Monday, April 11, 2016

Blackberry Ginger Balsamic Vinegar Recipe


On a vacation last year, my husband and I bought some Strawberry Balsamic Vinegar and fell in love with it. It quickly became the ONLY dressing I would eat on a salad. It was just the right amount of sweet, tangy, and fruity. Purchasing the bottle of vinegar had been pricey, but completely worth it...and then we ran out. I looked into ordering some more, but the shipping was out of the question. So of course, I decided that there must be a way to make some myself. It turns out that the process is pretty simple, so I thought I would share it with you to enjoy!

There are a million different combinations of fruits, herbs, vegetables, etc. that you can combine to make just the flavor that you like, but I decided to start with a Blackberry Ginger :)

What you Need:
- 17oz. balsamic vinegar
- 2 cups blackberries (fresh or frozen and thawed)
- 2 tbsp. dried ginger flakes (if you grow ginger, you can make your own)
- 3/4 cup sugar
- glass container (that seals)
- cheesecloth

1. In a non-reactive saucepan, pour balsamic vinegar and add blackberries and ginger. I used blackberries from the backyard, and dried ginger that I harvested and dehydrated from the garden this past fall.


2. Smash the blackberries with a potato masher and then let the combination cook down and thicken on a low simmer for 20-30 minutes. Remember to stir occasionally. Just a fair warning- this will make your whole house smell like vinegar. It may not smell so bad to you if you are in the kitchen the whole time, but my husband came home mid-project and said that coming in the door the smell slapped him in the face :)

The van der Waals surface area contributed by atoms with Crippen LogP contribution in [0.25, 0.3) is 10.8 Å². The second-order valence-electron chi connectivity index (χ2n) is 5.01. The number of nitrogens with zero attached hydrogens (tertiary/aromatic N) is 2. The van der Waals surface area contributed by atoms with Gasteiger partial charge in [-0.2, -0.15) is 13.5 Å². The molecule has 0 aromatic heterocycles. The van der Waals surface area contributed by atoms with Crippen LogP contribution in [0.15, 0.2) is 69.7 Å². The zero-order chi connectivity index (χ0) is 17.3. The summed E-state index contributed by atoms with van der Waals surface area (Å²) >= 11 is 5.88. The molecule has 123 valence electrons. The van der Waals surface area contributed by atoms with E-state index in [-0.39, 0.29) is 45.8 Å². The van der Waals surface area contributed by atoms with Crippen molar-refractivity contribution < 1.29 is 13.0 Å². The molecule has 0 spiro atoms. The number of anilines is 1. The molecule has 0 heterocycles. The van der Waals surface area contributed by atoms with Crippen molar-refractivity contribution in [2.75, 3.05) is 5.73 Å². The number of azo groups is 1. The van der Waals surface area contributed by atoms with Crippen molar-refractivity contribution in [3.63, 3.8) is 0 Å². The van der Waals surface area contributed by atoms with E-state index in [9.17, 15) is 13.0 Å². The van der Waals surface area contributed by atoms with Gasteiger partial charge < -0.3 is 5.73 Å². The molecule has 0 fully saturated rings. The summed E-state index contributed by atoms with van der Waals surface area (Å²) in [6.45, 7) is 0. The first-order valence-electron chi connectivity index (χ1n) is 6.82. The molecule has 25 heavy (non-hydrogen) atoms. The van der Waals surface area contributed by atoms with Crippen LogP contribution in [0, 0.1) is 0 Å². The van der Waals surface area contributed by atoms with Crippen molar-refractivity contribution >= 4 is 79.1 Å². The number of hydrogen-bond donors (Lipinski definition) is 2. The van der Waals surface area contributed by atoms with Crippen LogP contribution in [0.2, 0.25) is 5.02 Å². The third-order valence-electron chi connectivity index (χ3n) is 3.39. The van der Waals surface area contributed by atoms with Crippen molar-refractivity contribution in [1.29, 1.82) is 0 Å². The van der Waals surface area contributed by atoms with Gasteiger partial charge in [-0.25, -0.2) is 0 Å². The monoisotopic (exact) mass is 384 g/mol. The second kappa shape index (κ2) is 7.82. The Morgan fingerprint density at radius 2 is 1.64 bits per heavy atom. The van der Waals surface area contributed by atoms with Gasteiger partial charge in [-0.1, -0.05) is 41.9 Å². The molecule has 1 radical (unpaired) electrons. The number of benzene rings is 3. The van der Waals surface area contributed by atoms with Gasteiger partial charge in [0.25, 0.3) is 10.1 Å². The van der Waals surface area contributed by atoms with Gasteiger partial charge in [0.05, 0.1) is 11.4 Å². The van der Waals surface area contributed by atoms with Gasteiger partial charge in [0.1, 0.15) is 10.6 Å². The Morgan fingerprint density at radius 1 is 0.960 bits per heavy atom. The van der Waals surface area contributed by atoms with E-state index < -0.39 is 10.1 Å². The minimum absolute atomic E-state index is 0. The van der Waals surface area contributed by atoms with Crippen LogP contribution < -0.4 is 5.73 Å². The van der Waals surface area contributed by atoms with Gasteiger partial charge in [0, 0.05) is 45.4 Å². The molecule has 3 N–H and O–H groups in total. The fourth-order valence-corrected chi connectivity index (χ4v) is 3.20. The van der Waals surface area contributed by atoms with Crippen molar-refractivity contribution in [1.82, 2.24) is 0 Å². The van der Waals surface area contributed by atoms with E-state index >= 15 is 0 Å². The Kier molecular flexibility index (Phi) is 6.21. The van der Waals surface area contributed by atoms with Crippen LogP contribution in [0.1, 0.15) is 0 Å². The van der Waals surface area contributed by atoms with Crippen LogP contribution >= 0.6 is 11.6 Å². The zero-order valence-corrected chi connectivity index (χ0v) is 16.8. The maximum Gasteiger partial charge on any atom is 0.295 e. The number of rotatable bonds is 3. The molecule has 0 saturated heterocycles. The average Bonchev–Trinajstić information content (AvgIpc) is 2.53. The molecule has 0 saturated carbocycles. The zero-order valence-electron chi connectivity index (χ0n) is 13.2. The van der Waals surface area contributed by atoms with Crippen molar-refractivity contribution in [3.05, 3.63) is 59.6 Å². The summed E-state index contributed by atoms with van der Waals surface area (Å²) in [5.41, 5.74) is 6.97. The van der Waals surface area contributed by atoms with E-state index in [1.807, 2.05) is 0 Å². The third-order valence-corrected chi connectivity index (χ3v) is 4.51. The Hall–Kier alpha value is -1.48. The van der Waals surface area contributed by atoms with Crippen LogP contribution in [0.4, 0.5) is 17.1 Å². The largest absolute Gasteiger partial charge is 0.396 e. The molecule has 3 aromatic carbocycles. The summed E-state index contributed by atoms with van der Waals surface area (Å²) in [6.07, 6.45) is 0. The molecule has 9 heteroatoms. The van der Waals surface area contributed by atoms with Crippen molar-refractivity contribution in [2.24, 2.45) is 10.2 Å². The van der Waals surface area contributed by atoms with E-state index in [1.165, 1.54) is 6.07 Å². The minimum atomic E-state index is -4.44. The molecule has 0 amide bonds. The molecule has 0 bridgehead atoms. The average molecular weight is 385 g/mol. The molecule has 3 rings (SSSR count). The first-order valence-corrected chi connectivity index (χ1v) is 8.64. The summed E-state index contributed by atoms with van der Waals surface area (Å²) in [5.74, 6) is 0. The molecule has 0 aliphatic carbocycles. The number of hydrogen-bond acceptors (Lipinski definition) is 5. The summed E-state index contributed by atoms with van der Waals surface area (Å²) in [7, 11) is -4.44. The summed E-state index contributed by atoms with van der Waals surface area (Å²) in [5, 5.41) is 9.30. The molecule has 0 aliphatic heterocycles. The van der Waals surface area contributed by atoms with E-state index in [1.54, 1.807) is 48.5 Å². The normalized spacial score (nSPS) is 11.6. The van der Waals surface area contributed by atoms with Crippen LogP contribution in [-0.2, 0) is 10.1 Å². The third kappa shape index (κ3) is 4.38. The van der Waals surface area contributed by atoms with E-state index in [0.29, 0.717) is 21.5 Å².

3. Once the mixture has thickened, pour in the sugar and stir until it has completely dissolved. Make sure that the mixture does not return to a boil during this step. Once it has dissolved, pour the mixture into a sterilized mason jar and seal tightly. Let the mixture sit for one week in a cool dark place. Shake the jar every day to keep the flavors mixing.


4. After a week, strain the liquid through several layers of cheesecloth to get rid of all of the pulp. Store the vinegar in a glass container with a tight seal. Some people say to keep it refrigerated and others claim that it will keep just fine for a year without it. I'll be keeping mine in the cabinet, but the choice is yours.


 5. Now, enjoy your delicious blackberry ginger balsamic vinegar! Use it as a salad dressing, a sauce for meat, or drizzled on top of cheesecake or ice cream! The possibilities are endless, and you will not be disappointed with this gourmet taste for a fraction of the cost of the fancy vinegar shops!